medieval control of the male gaze and impending triumph of love

Men have long experienced attempts to control the male gaze. Even in the relatively liberal and tolerant medieval period, the male gaze was manipulated and regulated. For example, in a late-thirteenth-century Galician-Portuguese “song about a beloved man {cantiga d’amigo},” a mother guided her daughter in manipulating the male gaze:

Oh my daughter, by God, work out a way
for your boyfriend to see you wearing that
skirt, and do everything you can
so he’ll see you near to him, closely clad,
because if he sees you, I know he’ll die
for you
, daughter, it fits you so well.

If that skirt fit you badly,
I wouldn’t tell you to go before
his eyes, but for God’s sake work it out quickly
for him to see you, just do that,
because if he sees you, I know he’ll die
for you, daughter, it fits you so well.

And though he may be angry with you now,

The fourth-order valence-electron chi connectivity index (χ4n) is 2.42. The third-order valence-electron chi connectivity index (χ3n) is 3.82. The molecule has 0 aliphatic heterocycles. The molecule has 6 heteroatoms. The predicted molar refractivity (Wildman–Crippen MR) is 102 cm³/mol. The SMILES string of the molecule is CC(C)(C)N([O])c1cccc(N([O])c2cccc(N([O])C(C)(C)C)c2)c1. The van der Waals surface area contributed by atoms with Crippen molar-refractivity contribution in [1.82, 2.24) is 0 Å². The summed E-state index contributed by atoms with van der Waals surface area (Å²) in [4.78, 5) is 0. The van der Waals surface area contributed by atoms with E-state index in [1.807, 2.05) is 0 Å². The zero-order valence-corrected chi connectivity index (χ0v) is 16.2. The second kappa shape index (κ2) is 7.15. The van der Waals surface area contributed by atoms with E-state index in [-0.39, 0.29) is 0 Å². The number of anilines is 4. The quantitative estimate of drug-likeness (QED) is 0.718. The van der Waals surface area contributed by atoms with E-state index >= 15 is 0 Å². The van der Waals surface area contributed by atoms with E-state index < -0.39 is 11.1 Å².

once he sees you with that skirt on,
he’ll be very glad to look you over,
and work it out that he can see you,
because if he sees you, I know he’ll die
for you, daughter, it fits you so well.

{ Ai mha filha, por Deus, guisade vós
que vos veja esse fustan trager
voss’ amig’ e tod’ a vosso poder
veja vos ben con el estar en cos,
ca, se vos vir, sei eu ca morrerá
por vós, filha, ca mui ben vos está

Se vo-lo fustan estevesse mal,
non vos mandaria ir ant’ os seus
olhos, mais guisade cedo, por Deus,
que vos veja, non façades end’ al,
ca, se vos vir, sei eu ca morrerá
por vós, filha, ca mui ben vos está

E como quer que vos ele seja
sanhudo, pois que vo-lo fustan vir,
averá gran sabor de vos cousir,
e guisade vós como vos veja,
ca, se vos vir, sei eu ca morrerá
por vós, filha, ca mui ben vos está }[1]

Men tend to enjoy gazing upon nicely shaped women in tight skirts. That makes men vulnerable to being sexually harassed.